Home Tech Android sends more data to Google in a day than an iPhone...

Android sends more data to Google in a day than an iPhone does in a fortnight with Apple

0


When it comes to sharing your data, not all phones are created equally. At least, that’s the conclusion of a new report that looked into how much data was being beamed back to the parent company by the two most popular mobile operating systems on the planet – Android, designed and owned by Google, and iOS, which is operated by Apple.

Researcher Douglas Leith from Trinity College Dublin compared iOS and Android side-by-side for the report. It’s important to note that both operating systems are continuously beaming data back to their respective motherships, from your current location, phone number, the apps you’re loading up, and the local mobile network details.

Configuring your privacy settings doesn’t curtail a huge amount of this data collection either, Leith reported. Everything from inserting a SIM card or scrolling through the settings screen is recorded and reported back to Google or Apple. Even when the screen is off and the phone is quietly charging on your nightstand… Android and iPhone connect to a back-end server to report findings every four and a half minutes on average.

And it’s not only the core operating system that is responsible for cataloguing and reporting all of these data-points. Preinstalled apps were found to connect to the internet – even when they haven’t been opened or used. iOS automatically sends data to Apple from Siri, Safari, and iCloud. Meanwhile, Android collects data from Google Chrome, YouTube, Google Docs, Safetyhub, Google Messenger, the device clock, and even the Google search bar.

So, it’s clear from Douglas Leith’s report that both operating systems collect a truckload of data. This can be used for everything from monitoring for problems with the operating systems, working out which features are being used to prioritise future updates, and, of course, to learn about smartphone owners to tailor advertisements.

However, that’s not to say Android and Apple are equal. While both companies are continuously collecting data, what sets them apart is the sheer amount of data that’s collected. At start-up, Leith claims that Android will send 1MB (1,000KB) of data back to Google straight out of the gate. In comparison, iOS sends 42KB to Apple.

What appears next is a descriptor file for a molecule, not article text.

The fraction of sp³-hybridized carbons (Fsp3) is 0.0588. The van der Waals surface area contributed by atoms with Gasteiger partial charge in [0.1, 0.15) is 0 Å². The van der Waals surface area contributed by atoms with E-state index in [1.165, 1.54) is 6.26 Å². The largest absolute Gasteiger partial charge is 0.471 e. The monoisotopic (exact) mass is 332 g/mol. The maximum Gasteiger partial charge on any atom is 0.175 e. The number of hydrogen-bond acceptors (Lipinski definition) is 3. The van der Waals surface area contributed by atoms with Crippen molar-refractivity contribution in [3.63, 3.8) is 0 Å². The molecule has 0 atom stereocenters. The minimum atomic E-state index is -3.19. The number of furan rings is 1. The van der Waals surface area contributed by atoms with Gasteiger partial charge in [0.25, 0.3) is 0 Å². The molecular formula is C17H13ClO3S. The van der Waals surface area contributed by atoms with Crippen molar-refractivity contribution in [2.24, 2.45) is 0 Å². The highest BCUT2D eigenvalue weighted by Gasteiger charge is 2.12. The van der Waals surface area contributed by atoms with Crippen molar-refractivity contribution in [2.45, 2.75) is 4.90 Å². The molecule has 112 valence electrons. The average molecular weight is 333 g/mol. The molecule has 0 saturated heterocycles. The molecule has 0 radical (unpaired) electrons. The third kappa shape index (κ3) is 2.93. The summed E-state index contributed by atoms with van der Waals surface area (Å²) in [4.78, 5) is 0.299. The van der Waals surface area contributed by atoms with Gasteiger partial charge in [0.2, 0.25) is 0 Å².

When not in-use, Android will send around 1MB of data to Google every 12 hours or so. In the same period, Apple will receive 52KB from idle iPhones in the same timeframe.

According to the report, Google collects a total of 1.3TB of data from Android users in the United States every 12 hours. During the same period, iOS collectively gathers about 5.8GB across the United States.

For the report, Leith used a Google Pixel 2 running Android 10 and an iPhone 8 with iOS 13.6.1 installed. Neither of these are running the latest version of their respective operating systems. The Pixel had Google Play services enabled, and the iPhone had been jailbroken.

According to the researcher, the data collection from the two biggest mobile operating systems is something to be concerned about because of how much personal information is stored on these gadgets. At this point, there’s probably more personal data found on your phone than your wallet. Data is readily linked to your real name, email address, credit and debit cards, and possibly other gadgets that you also own.

What’s more, the constant connections to Google and Apple servers reveals the IP address of the device and that, by extension, confirms an approximate location.

“Currently there are few, if any, realistic options for preventing this data sharing,” Leith wrote.

ArsTechnica was first to publish the findings from Douglas Leith. Commenting on the ArsTechnica article, Apple iterated that it provides transparency and control for any personal information it collects. Apple always informs users about any location-based data collection, it added. It also said not everything in Douglas Leith’s report was accurate.

Google also disputed some of the findings. A spokesperson for the Californian company stated: “We identified flaws in the researcher’s methodology for measuring data volume and disagree with the paper’s claims that an Android device shares 20 times more data than an iPhone. According to our research, these findings are off by an order of magnitude, and we shared our methodology concerns with the researcher before publication.

“This research largely outlines how smartphones work. Modern cars regularly send basic data about vehicle components, their safety status and service schedules to car manufacturers, and mobile phones work in very similar ways. This report details those communications, which help ensure that iOS or Android software is up to date, services are working as intended, and that the phone is secure and running efficiently.”



LEAVE A REPLY

Please enter your comment!
Please enter your name here